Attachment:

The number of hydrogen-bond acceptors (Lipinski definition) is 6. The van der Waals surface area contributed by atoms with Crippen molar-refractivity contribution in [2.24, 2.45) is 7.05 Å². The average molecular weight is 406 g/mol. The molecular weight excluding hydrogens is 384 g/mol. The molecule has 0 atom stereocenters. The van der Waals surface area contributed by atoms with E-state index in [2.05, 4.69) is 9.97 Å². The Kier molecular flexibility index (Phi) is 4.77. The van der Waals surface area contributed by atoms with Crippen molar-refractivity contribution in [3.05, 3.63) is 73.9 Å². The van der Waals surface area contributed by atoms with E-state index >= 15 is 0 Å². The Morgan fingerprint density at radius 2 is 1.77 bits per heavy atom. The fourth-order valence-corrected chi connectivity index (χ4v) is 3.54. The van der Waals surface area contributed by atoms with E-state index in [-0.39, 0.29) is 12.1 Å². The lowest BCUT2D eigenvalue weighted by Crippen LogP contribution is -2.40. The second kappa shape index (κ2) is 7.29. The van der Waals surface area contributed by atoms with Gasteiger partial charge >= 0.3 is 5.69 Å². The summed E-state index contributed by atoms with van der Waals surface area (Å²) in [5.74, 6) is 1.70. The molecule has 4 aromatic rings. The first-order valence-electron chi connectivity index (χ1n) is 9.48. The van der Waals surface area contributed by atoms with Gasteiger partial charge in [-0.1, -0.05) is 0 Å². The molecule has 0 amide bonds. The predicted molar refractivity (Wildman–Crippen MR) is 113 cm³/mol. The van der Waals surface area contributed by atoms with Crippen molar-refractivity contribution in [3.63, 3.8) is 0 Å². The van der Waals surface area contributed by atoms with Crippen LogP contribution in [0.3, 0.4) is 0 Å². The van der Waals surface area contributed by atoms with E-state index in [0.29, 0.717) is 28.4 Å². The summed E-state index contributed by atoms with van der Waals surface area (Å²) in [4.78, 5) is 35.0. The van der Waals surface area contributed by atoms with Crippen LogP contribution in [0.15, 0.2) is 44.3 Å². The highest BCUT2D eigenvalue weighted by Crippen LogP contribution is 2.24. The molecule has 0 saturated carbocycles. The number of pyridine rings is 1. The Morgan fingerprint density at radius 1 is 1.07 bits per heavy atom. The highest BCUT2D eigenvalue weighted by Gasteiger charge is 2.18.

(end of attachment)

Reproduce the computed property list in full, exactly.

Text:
The number of hydrogen-bond acceptors (Lipinski definition) is 6. The van der Waals surface area contributed by atoms with Crippen molar-refractivity contribution in [2.24, 2.45) is 7.05 Å². The average molecular weight is 406 g/mol. The molecular weight excluding hydrogens is 384 g/mol. The molecule has 0 atom stereocenters. The van der Waals surface area contributed by atoms with E-state index in [2.05, 4.69) is 9.97 Å². The Kier molecular flexibility index (Phi) is 4.77. The van der Waals surface area contributed by atoms with Crippen molar-refractivity contribution in [3.05, 3.63) is 73.9 Å². The van der Waals surface area contributed by atoms with E-state index >= 15 is 0 Å². The Morgan fingerprint density at radius 2 is 1.77 bits per heavy atom. The fourth-order valence-corrected chi connectivity index (χ4v) is 3.54. The van der Waals surface area contributed by atoms with E-state index in [-0.39, 0.29) is 12.1 Å². The lowest BCUT2D eigenvalue weighted by Crippen LogP contribution is -2.40. The second kappa shape index (κ2) is 7.29. The van der Waals surface area contributed by atoms with Gasteiger partial charge >= 0.3 is 5.69 Å². The summed E-state index contributed by atoms with van der Waals surface area (Å²) in [5.74, 6) is 1.70. The molecule has 4 aromatic rings. The first-order valence-electron chi connectivity index (χ1n) is 9.48. The van der Waals surface area contributed by atoms with Gasteiger partial charge in [-0.1, -0.05) is 0 Å². The molecule has 0 amide bonds. The predicted molar refractivity (Wildman–Crippen MR) is 113 cm³/mol. The van der Waals surface area contributed by atoms with Crippen molar-refractivity contribution in [3.63, 3.8) is 0 Å². The van der Waals surface area contributed by atoms with Crippen LogP contribution in [0.3, 0.4) is 0 Å². The van der Waals surface area contributed by atoms with E-state index in [0.29, 0.717) is 28.4 Å². The summed E-state index contributed by atoms with van der Waals surface area (Å²) in [4.78, 5) is 35.0. The van der Waals surface area contributed by atoms with Crippen LogP contribution in [0.15, 0.2) is 44.3 Å². The highest BCUT2D eigenvalue weighted by Crippen LogP contribution is 2.24. The molecule has 0 saturated carbocycles. The number of pyridine rings is 1. The Morgan fingerprint density at radius 1 is 1.07 bits per heavy atom. The highest BCUT2D eigenvalue weighted by Gasteiger charge is 2.18.